Eden 18:1


“It’s lovely. It really is,” Eleanor said as Eden showed her the first of three canvases she had brought with her to dinner. It was a picture of the fountain at the Boston Common. Eleanor honestly found it charming.

But when Eden unveiled the other two canvases, Eleanor grew silent for a long moment.“You painted these as well?  Or bought them at a gallery in town?” she finally asked.

“Bought them? No, I did these in Bachmann’s studio,” she told Eleanor with a puzzled expression.

Eleanor looked more closely at the paintings now. They were two pictures of the same woman, one reclining, wearing some kind of classical-looking white robe, the other, a portrait of her face as she gazed into a mirror. Neither of the pictures were to Eleanor’s taste in art—she wouldn’t have bought them herself—but neither of them appeared to be the work of a student either. She looked at Eden, stunned.

“You don’t like them?” Eden said in a worried tone.

“It’s only that—well—they are very good, Eden. I’m surprised you did them after only a few months’ instruction, is all,” Eleanor said. “How do you feel about them?”

“Well, I’d rather she were nude in this one,” Eden admitted. “But Bachmann is such a Puritan,” she tried on Wil Hyland’s favorite word for Americans, “He insists the ladies’ class paint nothing too ‘shocking to our sensibilities.’ And this one—I think the mirror adds unnecessary melodrama. She has an interesting face. An ordinary portrait would have been quite dramatic enough.”

Eleanor was smiling broadly now. “Well, I agree with all of that, but darling, do you feel you did them well?”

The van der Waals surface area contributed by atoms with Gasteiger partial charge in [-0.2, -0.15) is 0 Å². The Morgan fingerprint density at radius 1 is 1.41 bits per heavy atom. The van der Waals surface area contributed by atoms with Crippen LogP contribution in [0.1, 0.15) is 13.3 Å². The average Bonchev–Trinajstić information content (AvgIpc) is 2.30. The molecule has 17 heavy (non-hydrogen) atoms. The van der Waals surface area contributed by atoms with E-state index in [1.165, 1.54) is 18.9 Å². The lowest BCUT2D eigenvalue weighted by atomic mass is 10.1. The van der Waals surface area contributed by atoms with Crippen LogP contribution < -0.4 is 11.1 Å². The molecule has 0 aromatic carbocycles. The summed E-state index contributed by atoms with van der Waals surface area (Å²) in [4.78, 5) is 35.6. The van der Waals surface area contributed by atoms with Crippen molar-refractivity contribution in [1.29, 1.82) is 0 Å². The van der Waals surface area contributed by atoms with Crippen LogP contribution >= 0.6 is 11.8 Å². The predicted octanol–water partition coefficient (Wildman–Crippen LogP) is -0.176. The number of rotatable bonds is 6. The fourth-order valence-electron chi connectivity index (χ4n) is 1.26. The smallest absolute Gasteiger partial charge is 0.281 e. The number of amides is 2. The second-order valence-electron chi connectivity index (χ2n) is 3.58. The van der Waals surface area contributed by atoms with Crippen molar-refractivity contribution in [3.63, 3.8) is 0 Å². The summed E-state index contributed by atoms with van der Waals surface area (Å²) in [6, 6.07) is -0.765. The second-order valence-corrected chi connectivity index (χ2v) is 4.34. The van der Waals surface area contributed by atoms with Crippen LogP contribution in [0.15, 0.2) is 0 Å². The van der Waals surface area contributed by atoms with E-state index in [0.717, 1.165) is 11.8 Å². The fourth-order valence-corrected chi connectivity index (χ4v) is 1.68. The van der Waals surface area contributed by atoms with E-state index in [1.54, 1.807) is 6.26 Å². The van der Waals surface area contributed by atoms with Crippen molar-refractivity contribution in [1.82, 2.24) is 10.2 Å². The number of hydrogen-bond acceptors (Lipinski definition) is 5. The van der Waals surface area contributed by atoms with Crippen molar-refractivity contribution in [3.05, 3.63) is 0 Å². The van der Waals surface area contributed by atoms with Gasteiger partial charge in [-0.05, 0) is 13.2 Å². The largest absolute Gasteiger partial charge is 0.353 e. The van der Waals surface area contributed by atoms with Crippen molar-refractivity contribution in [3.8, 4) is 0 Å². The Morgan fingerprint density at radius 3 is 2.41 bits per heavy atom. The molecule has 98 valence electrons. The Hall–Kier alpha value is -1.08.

“Oh,” said Eden, running a quick hand through her hair. Then simply, “yes.”

“Let’s go celebrate,” Eleanor said. And she called for the carriage and ordered it to a new restaurant that Vivienne Webb had liked.

“You will go back to Paris after college.” Eleanor announced this over her second brandy, as the dinner things were being cleared away and Eden was glancing over the carte a menu for sweets.

“After college?” Eden asked. She had half-hoped Eleanor might take her back to Europe again in June.

“The Beaux Arts won’t have you—or any woman—a stupid tradition, but nonetheless…” Eleanor put down her glass. “You have heard of the Academie Julian?”

Eden shook her head.

“It’s as good a place as the Beaux Arts—some might say better—and women have been carrying on there for years. You will go next summer. Paris will make a painter out of you.”

Eleanor lit a cigarette and handed another, unlit, to Eden.

“A painter.” Eden lit her cigarette and smiled. “Do you really think there’s a living in it?”

“If you become the fashion in New York, there is at least a bourgeois bungalow in it, if that is your concern.” Eleanor raised an eyebrow. “But don’t bore me with talk of money, Eden. For now, I will send for information from the Academie. You keep painting.”

“I guess I can do that back home this summer,” Eden said.

Six weeks later, she met her father and her brother-in-law at the Tucson depot, her trunks full of paint and canvas.




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